What counts as valid and reliable knowledge and when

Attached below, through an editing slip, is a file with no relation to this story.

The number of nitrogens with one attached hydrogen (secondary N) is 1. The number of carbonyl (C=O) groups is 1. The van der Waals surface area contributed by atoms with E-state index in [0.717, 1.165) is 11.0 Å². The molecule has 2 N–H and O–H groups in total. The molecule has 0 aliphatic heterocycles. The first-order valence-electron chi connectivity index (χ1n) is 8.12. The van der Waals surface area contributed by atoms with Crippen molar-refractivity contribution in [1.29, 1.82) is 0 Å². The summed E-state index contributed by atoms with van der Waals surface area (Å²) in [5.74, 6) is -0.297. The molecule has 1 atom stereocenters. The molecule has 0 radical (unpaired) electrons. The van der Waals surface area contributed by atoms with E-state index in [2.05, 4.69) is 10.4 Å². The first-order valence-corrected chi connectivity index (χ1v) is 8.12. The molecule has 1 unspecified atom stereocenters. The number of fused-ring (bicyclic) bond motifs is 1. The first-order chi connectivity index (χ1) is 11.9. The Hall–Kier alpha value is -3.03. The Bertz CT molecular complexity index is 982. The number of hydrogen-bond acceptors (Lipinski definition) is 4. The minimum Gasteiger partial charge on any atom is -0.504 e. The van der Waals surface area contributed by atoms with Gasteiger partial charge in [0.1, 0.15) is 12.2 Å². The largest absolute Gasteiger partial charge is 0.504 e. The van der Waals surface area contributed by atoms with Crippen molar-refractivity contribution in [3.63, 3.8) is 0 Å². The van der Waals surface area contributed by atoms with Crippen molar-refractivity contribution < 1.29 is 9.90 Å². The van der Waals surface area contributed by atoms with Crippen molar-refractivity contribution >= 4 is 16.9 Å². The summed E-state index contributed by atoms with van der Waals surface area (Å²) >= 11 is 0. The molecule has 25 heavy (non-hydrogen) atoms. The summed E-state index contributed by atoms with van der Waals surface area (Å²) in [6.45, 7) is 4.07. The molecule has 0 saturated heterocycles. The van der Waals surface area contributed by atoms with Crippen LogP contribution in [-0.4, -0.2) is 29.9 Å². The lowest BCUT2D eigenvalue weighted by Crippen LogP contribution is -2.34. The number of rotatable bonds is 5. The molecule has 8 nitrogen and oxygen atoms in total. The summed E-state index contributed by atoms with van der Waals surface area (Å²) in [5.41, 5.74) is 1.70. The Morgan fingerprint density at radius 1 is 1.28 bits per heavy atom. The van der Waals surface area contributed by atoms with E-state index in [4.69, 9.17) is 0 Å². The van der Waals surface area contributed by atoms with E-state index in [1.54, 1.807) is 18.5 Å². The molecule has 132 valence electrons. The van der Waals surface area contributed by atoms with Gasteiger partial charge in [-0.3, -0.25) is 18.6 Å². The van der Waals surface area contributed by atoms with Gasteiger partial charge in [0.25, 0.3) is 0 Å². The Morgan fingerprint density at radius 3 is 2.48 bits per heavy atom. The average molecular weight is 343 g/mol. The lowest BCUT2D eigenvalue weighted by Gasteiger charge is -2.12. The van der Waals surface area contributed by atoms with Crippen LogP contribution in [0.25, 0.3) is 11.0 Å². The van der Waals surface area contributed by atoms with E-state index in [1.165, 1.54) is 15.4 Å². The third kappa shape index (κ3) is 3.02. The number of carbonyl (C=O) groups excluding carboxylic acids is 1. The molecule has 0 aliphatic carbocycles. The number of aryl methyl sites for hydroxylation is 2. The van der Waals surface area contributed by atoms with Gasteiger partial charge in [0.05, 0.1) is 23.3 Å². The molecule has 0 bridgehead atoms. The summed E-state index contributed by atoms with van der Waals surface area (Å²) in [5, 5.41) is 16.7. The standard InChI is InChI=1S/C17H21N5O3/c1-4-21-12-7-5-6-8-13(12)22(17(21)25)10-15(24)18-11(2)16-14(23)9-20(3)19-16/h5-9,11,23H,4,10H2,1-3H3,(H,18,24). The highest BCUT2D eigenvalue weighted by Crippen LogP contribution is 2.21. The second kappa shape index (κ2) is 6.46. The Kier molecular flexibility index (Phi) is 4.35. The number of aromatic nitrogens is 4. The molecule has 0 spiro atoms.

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(what counts as valid and reliable knowledge) and when decision stakes reflect conflicting purposes among stakeholders, the methodologies of normal science are ineffective. In such contexts, decision-making processes should acknowledge uncertainty and include in dialogue all those with a stake in the issue. New methods must be FIGURE 11.1 Post-normal science (adapted from Funtowicz and Ravetz 1993). Manifesto for Designing Bett er Futures 163 made to make our ignorance usable (Funtowicz and Ravetz 1993: 743) and new ways to determine legitimacy and competence will extend peer communities to broader social and cultural institutions. Post-normal science requires uncomfortable knowledge and clumsy solutions (Rayner 2006) rather than selecting between well-defined alternatives based on knowledge, the certainty and quality of which have been assured. What this means for this M(B)A is that it rests on a lack of knowledge that stimulates conversation, humility and question-making about purposes and values, a space in which design theory and practice play an important role in moving from research to action. A second foundational idea is the attention paid by scholars within science and technology studies (STS) to the ways scientific knowledge and technologies are produced, legitimized and institutionalized (cf. Foucault 1972; Bijker et al. 1987; Callon 1987; Law 1987; Latour and Woolgar 1986; Latour 1987; Latour 2005; Sismondo 2004). Space does not allow even a modest attempt to characterize what is a large and interdisciplinary field but two ideas are drawn out relevant to the project in this manifesto. The first is the attention within STS to understanding science and technology as thoroughly social processes, in which scientists, engineers, managers, designers and others are engaged in struggles for resources and in which conflicts are not to be ignored but rather are sites that illuminate what is of concern. The second idea is the favoured methodology of scholars working in this tradition. Through detailed, local ethnographies of scientists and engineers and their working practices, this research has presented evidence of the messy, contingent, worlds in which knowledge is constructed and action takes place. Science, technology and the knowledge involved in constituting them are not neutral, nor are they unproblematically human centred. What this means for this manifesto is that truth claims about design or management are not just accepted or presented without qualification. Thus far we have considered the limitations on the knowledge base for this imaginary M(B)A. We now turn to the second important difference between this M(B)A and existing programmes, which is the approach to disciplines and their boundaries. Claims about interdisciplinarity and new kinds of knowledge fused between disciplines are rooted in expectations of accountability and the relevance of research to stakeholders (Nowotny et al. 2001). But the abstract notion of interdisciplinarity promoted by policy makers and funders can turn out to be more complicated in practice, which raises questions for the project to combine design and management. In an
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